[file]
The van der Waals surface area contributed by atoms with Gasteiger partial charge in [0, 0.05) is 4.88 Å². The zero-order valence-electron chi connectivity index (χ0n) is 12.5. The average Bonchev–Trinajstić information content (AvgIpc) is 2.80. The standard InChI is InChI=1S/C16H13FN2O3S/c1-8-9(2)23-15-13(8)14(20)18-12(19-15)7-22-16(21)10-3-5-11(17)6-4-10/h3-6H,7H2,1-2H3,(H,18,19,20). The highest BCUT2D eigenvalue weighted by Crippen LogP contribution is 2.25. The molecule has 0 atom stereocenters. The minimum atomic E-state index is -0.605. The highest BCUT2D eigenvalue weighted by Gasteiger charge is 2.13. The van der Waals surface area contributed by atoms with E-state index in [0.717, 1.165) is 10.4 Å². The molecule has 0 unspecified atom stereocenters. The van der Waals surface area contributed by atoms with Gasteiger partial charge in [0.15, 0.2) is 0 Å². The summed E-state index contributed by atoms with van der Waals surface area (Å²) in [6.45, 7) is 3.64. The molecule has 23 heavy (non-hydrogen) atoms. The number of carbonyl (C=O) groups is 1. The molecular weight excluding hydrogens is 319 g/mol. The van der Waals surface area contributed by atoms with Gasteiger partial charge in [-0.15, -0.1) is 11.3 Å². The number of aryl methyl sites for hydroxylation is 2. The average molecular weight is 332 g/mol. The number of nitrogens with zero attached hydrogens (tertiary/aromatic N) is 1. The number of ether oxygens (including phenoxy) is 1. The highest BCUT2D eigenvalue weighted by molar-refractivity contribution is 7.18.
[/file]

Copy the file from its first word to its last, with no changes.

The van der Waals surface area contributed by atoms with Gasteiger partial charge in [0, 0.05) is 4.88 Å². The zero-order valence-electron chi connectivity index (χ0n) is 12.5. The average Bonchev–Trinajstić information content (AvgIpc) is 2.80. The standard InChI is InChI=1S/C16H13FN2O3S/c1-8-9(2)23-15-13(8)14(20)18-12(19-15)7-22-16(21)10-3-5-11(17)6-4-10/h3-6H,7H2,1-2H3,(H,18,19,20). The highest BCUT2D eigenvalue weighted by Crippen LogP contribution is 2.25. The molecule has 0 atom stereocenters. The minimum atomic E-state index is -0.605. The highest BCUT2D eigenvalue weighted by Gasteiger charge is 2.13. The van der Waals surface area contributed by atoms with E-state index in [0.717, 1.165) is 10.4 Å². The molecule has 0 unspecified atom stereocenters. The van der Waals surface area contributed by atoms with Gasteiger partial charge in [0.15, 0.2) is 0 Å². The summed E-state index contributed by atoms with van der Waals surface area (Å²) in [6.45, 7) is 3.64. The molecule has 23 heavy (non-hydrogen) atoms. The number of carbonyl (C=O) groups is 1. The molecular weight excluding hydrogens is 319 g/mol. The van der Waals surface area contributed by atoms with Gasteiger partial charge in [-0.15, -0.1) is 11.3 Å². The number of aryl methyl sites for hydroxylation is 2. The average molecular weight is 332 g/mol. The number of nitrogens with zero attached hydrogens (tertiary/aromatic N) is 1. The number of ether oxygens (including phenoxy) is 1. The highest BCUT2D eigenvalue weighted by molar-refractivity contribution is 7.18.